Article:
Beside these developmental endpoints, we studied the genotoxic effects on the erythroid and male germ lines, using techniques validated in the respective tissues.

The results of the micronucleus test in peripheral blood seem to indicate that exposure to ELF-MF induced a slight genotoxic insult that became detectable only during a restricted expression time window, after the maximum exposure time (one month, including both a prenatal and a neonatal period). This result is different, but not in contradiction with the result obtained by Abramsson-Zetterberg and Grawé [9], who carried on the exposure during pregnancy, stopped it at birth and sampled blood from the prenatally exposed mice at the age of 35 days, finding no increase in MN frequencies. In fact, the differences in the duration and developmental windows of exposure might explain the different results.

The observed weak genotoxic effect of ELF-MF, only observed 42 days after birth, could be due to a perturbation of the cellular defence capacity against endogenous sources of DNA lesions.For the effect to be detectable both the exposure and expression times would be critical: a continuous exposure from mid-gestation until weaning, followed by a “latency” period, with a further haematopoietic system development seemed to be necessary. After 4 months the system appeared to have recovered its homeostatic capacity. Specific experiments should be conducted to identify the molecular mechanisms leading to genotoxic damage. Disturbance of the oxidative balance might be a candidate because many authors suggested that this mechanism is implicated in ELF-MF-induced biological effects [39,40].

Differently, exposure to X-rays seems to produce two distinct periods of detectable genotoxic effects. An elevated frequency of MN was observed at birth as a direct effect of X-irradiation. At the time when this happened (day 12 p.c.), the foetal liver was beginning erythropoiesis thanks to recently arrived hematopoietic stem cells [41] and micronucleated erythrocytes deriving from those progenitors/precursors were detected in circulating blood at birth. Consistently with the kinetics of prenatal erythropoiesis, the frequency of micronucleated erythrocytes observed in blood was one order of magnitude less than that detected in the foetal haematopoietic liver at the time of maximum expression (16–18 h) after a comparable radiation treatment [42]. As more time passed by, these micronucleated cells were further diluted in the bloodstream by erythrocytes formed from unirradiated precursors. In fact, MN frequency of the X group at day 11 is lower than at birth and reaches the control value at day 21. Beside this acute, early outcome, what it seems to be a delayed effect became detectable at day 42 and persisted until day 140. Finally, the data show that ELF-MF exposure did not modify the effect of X-rays at any tested time.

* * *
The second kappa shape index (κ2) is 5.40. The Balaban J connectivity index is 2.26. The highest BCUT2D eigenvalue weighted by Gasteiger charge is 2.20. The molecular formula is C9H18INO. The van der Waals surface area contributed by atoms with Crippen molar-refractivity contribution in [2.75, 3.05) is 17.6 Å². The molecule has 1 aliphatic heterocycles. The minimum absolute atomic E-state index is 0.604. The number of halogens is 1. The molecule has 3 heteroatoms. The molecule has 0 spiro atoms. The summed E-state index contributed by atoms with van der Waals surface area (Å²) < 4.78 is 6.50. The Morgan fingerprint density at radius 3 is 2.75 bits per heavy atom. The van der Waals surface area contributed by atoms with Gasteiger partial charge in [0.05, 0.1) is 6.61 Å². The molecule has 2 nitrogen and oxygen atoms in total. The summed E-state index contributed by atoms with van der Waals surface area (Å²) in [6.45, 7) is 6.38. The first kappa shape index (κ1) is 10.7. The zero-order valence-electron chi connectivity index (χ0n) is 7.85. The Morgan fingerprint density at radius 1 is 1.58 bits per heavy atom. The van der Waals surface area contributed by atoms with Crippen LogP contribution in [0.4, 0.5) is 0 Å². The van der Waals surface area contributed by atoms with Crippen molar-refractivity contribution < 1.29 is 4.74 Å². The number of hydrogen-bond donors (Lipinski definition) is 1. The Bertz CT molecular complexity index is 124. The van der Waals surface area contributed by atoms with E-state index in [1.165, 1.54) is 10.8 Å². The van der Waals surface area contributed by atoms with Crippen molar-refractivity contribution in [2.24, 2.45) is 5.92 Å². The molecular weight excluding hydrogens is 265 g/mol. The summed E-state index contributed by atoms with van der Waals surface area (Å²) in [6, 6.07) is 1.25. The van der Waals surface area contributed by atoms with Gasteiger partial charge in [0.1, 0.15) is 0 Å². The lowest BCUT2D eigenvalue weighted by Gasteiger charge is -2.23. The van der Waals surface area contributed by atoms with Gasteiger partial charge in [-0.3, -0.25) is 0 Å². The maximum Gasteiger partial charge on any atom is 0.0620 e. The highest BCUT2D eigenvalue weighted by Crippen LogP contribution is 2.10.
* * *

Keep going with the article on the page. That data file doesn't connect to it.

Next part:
The effects on the male reproductive system were evaluated 42 days after birth when all germ cell sub-populations are present in the testis, the spermiogenesis has started and the first wave of spermatozoa is present in the epididymus. However, at this age the mouse germinal tissue is still in development as shown by a few comparative data: the testis weight was slightly lower than that of adults (0.11 vs 0.14 g respectively) and the number of spermatozoa was less than 15% of that found in adult mice.

Prenatal X-rays exposure at day 11.5 p.c. had an impact on testicular development as shown by the decrease of testis weight, of the relative frequency of post-meiotic cells (1C) and of the number of epididymal spermatozoa at 42 days after birth. These results are in agreement with the known radiosensitivity of germ and somatic cells in the foetal gonads [43].